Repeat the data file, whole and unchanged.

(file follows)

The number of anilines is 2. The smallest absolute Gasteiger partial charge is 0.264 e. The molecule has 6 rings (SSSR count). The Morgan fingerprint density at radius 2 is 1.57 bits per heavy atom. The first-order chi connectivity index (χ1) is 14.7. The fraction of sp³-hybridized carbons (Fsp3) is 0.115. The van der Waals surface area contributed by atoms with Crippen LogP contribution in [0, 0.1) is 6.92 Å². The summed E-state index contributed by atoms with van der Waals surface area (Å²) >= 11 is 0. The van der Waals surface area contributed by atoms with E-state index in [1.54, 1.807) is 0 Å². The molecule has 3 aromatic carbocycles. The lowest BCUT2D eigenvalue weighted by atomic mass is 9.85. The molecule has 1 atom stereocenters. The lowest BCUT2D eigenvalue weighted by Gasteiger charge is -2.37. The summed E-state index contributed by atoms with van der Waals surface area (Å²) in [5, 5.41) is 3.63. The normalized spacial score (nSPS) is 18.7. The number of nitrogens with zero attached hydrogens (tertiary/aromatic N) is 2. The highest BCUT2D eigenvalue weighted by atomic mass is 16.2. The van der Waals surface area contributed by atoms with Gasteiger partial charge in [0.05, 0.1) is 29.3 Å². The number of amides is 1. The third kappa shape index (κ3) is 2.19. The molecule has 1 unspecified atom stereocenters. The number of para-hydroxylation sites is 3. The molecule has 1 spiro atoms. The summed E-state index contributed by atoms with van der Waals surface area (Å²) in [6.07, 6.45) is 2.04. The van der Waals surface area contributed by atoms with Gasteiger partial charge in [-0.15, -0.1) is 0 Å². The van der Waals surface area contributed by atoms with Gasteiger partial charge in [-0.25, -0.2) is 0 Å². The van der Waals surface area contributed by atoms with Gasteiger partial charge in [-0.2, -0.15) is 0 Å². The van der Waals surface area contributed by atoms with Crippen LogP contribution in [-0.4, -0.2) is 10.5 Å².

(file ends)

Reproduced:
The number of anilines is 2. The smallest absolute Gasteiger partial charge is 0.264 e. The molecule has 6 rings (SSSR count). The Morgan fingerprint density at radius 2 is 1.57 bits per heavy atom. The first-order chi connectivity index (χ1) is 14.7. The fraction of sp³-hybridized carbons (Fsp3) is 0.115. The van der Waals surface area contributed by atoms with Crippen LogP contribution in [0, 0.1) is 6.92 Å². The summed E-state index contributed by atoms with van der Waals surface area (Å²) >= 11 is 0. The van der Waals surface area contributed by atoms with E-state index in [1.54, 1.807) is 0 Å². The molecule has 3 aromatic carbocycles. The lowest BCUT2D eigenvalue weighted by atomic mass is 9.85. The molecule has 1 atom stereocenters. The lowest BCUT2D eigenvalue weighted by Gasteiger charge is -2.37. The summed E-state index contributed by atoms with van der Waals surface area (Å²) in [5, 5.41) is 3.63. The normalized spacial score (nSPS) is 18.7. The number of nitrogens with zero attached hydrogens (tertiary/aromatic N) is 2. The highest BCUT2D eigenvalue weighted by atomic mass is 16.2. The van der Waals surface area contributed by atoms with Gasteiger partial charge in [0.05, 0.1) is 29.3 Å². The number of amides is 1. The third kappa shape index (κ3) is 2.19. The molecule has 1 unspecified atom stereocenters. The number of para-hydroxylation sites is 3. The molecule has 1 spiro atoms. The summed E-state index contributed by atoms with van der Waals surface area (Å²) in [6.07, 6.45) is 2.04. The van der Waals surface area contributed by atoms with Gasteiger partial charge in [-0.15, -0.1) is 0 Å². The van der Waals surface area contributed by atoms with Gasteiger partial charge in [-0.25, -0.2) is 0 Å². The van der Waals surface area contributed by atoms with Gasteiger partial charge in [-0.2, -0.15) is 0 Å². The van der Waals surface area contributed by atoms with Crippen LogP contribution in [-0.4, -0.2) is 10.5 Å².